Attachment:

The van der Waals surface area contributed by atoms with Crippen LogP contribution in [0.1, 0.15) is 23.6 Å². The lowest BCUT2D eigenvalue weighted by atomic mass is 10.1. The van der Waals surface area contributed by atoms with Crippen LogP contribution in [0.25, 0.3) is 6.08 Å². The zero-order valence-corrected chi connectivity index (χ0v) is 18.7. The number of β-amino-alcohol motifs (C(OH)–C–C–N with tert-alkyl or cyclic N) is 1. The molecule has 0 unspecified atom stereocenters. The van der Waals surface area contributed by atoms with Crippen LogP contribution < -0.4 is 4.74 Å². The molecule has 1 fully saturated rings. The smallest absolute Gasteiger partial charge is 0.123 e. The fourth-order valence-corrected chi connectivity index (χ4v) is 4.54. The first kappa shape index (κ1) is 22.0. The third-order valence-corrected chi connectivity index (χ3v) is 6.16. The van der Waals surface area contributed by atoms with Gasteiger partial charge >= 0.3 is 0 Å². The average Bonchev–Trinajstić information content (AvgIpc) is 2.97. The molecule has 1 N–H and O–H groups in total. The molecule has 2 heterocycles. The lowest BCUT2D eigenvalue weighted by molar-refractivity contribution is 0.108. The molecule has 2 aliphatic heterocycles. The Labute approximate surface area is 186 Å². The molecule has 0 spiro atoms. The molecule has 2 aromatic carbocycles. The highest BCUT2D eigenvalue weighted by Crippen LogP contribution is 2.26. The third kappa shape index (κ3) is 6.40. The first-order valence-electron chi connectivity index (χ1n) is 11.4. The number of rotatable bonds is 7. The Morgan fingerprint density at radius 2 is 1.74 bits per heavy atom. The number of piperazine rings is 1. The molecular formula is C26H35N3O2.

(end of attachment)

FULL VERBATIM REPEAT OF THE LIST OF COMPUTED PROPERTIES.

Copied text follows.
The van der Waals surface area contributed by atoms with Crippen LogP contribution in [0.1, 0.15) is 23.6 Å². The lowest BCUT2D eigenvalue weighted by atomic mass is 10.1. The van der Waals surface area contributed by atoms with Crippen LogP contribution in [0.25, 0.3) is 6.08 Å². The zero-order valence-corrected chi connectivity index (χ0v) is 18.7. The number of β-amino-alcohol motifs (C(OH)–C–C–N with tert-alkyl or cyclic N) is 1. The molecule has 0 unspecified atom stereocenters. The van der Waals surface area contributed by atoms with Crippen LogP contribution < -0.4 is 4.74 Å². The molecule has 1 fully saturated rings. The smallest absolute Gasteiger partial charge is 0.123 e. The fourth-order valence-corrected chi connectivity index (χ4v) is 4.54. The first kappa shape index (κ1) is 22.0. The third-order valence-corrected chi connectivity index (χ3v) is 6.16. The van der Waals surface area contributed by atoms with Gasteiger partial charge >= 0.3 is 0 Å². The average Bonchev–Trinajstić information content (AvgIpc) is 2.97. The molecule has 1 N–H and O–H groups in total. The molecule has 2 heterocycles. The lowest BCUT2D eigenvalue weighted by molar-refractivity contribution is 0.108. The molecule has 2 aliphatic heterocycles. The Labute approximate surface area is 186 Å². The molecule has 0 spiro atoms. The molecule has 2 aromatic carbocycles. The highest BCUT2D eigenvalue weighted by Crippen LogP contribution is 2.26. The third kappa shape index (κ3) is 6.40. The first-order valence-electron chi connectivity index (χ1n) is 11.4. The number of rotatable bonds is 7. The Morgan fingerprint density at radius 2 is 1.74 bits per heavy atom. The number of piperazine rings is 1. The molecular formula is C26H35N3O2.